In November of 1914 we moved to 418 North Grand Avenue.  This was a real event in our lives.  We called our new home, "The Rock House", because it was built largely of stone and had a large stone fireplace.  Mother enjoyed this home more than any other in which she lived.  My brother Don had reached his second birthday on October 6, and was receiving the same love and attention I received.  Some of the most pleasant memories of my childhood are associated with this home.  Mother saved enough from her limited grocery money to buy a croquet set, then took the time and patience to teach us how to play and then to play with us.  Not far from our home was Dodd's Pasture which had a number of black walnut trees on it.  The neighborhood children were allowed to gather what we could, bring them home and remove the hulls, which covered our hands with a brown stain that was more than a little difficult to remove.  Mother put up with the mess, taught us how to do it, and then how to properly crack the nuts.  I was the only Mormon (Brigamite to the numerous Reorganite pupils) pupil in the George S. Bryant school.  Mother taught me what to say and what to do to overcome that obstacle successfully.

In February 1920 we moved to 1373 Browning Avenue in the Wasatch Ward in Salt Lake City, Utah.  I turned twelve in December and joined the scout troop.  Neil White was a good scoutmaster and we had an active troop.  Mother invented the word stick-to-it-tiv-ness.  If I started a worthwhile endevor, or commitment, it was to be done promptly and well.  She would couple that with don't go up like a rocket and come down like a stick.  If the going got rough I did not think in terms of dropping out, but only how I could overcome the obstacles to accomplish what I had set out to accomplish.  My Eagle Badge is a perfect example.  I understand now why when an Eagle Badge is awarded a scout, that an Eagle Badge is also pinned on his mother.  She would encourage me, but not do it for me, and she would never suggest that corners be cut in fulfilling the requirements.  I could relate endless examples, but one is typical.  One of the requirements for First Class was to bake bread over an open fire on a stick.  She showed me how to make the dough, but did not give me the dough she had made.  I made four batches before it met with her approval.  I practiced with a fire in the back yard.  My first try was burned on the outside and not cooked on the inside.  I finally learned how to create coals instead of flame, how close to the coals to place my stick, to turn the sick slowly and how it should look when done.  Three more batches later I produced some bread that passed my mother's test (and incidently later the Scoutmaster's).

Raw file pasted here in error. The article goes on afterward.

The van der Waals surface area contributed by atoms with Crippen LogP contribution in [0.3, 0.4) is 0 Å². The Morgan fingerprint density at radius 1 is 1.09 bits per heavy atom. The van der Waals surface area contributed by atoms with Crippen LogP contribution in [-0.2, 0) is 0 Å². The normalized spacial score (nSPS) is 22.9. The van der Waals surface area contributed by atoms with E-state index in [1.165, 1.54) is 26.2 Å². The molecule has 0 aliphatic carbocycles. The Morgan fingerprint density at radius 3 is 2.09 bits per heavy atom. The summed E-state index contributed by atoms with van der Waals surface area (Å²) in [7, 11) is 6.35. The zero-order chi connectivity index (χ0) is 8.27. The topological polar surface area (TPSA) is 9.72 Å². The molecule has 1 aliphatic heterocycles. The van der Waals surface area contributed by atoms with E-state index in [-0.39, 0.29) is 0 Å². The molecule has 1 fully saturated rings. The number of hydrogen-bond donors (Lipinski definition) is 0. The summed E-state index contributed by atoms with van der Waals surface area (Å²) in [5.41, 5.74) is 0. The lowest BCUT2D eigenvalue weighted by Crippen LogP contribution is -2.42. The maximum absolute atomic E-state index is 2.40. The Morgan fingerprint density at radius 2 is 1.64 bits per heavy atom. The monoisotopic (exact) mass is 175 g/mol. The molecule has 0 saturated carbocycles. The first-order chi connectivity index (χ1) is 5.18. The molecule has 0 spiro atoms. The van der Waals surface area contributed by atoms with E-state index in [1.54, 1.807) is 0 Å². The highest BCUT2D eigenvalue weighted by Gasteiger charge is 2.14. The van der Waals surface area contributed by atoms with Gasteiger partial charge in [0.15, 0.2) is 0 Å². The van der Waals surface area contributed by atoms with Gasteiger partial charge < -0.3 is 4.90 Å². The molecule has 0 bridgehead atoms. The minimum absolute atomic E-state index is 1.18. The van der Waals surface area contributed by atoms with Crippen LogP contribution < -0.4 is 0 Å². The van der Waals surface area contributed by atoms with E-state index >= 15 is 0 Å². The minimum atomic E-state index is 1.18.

She continued to encourage me to do well in school and to remain active in the church, until May 1928 when I received my call to serve a mission in the Northwestern States Mission.  I did not live home after that time.  When I was released my parents were living in California.  I lived with my grandmother in Salt Lake City until my marriage on May 23 1932.

Mother and Christmas were synonymous.  She would start in the middle of summer to get ready for it.  Limited circumstances made it necessary to make most of the decorations which she accumulated over the years and carefully put away for the next year.  She started our family tradition to have all her children, and their families at her place on Christmas Eve, for Christmas Dinner, a program, and gifts.  Miriam and I continued this tradition until we moved to Provo.

All that I am or hope to be I owe to my angel mother.

October 1994


Last modified: November 10, 2000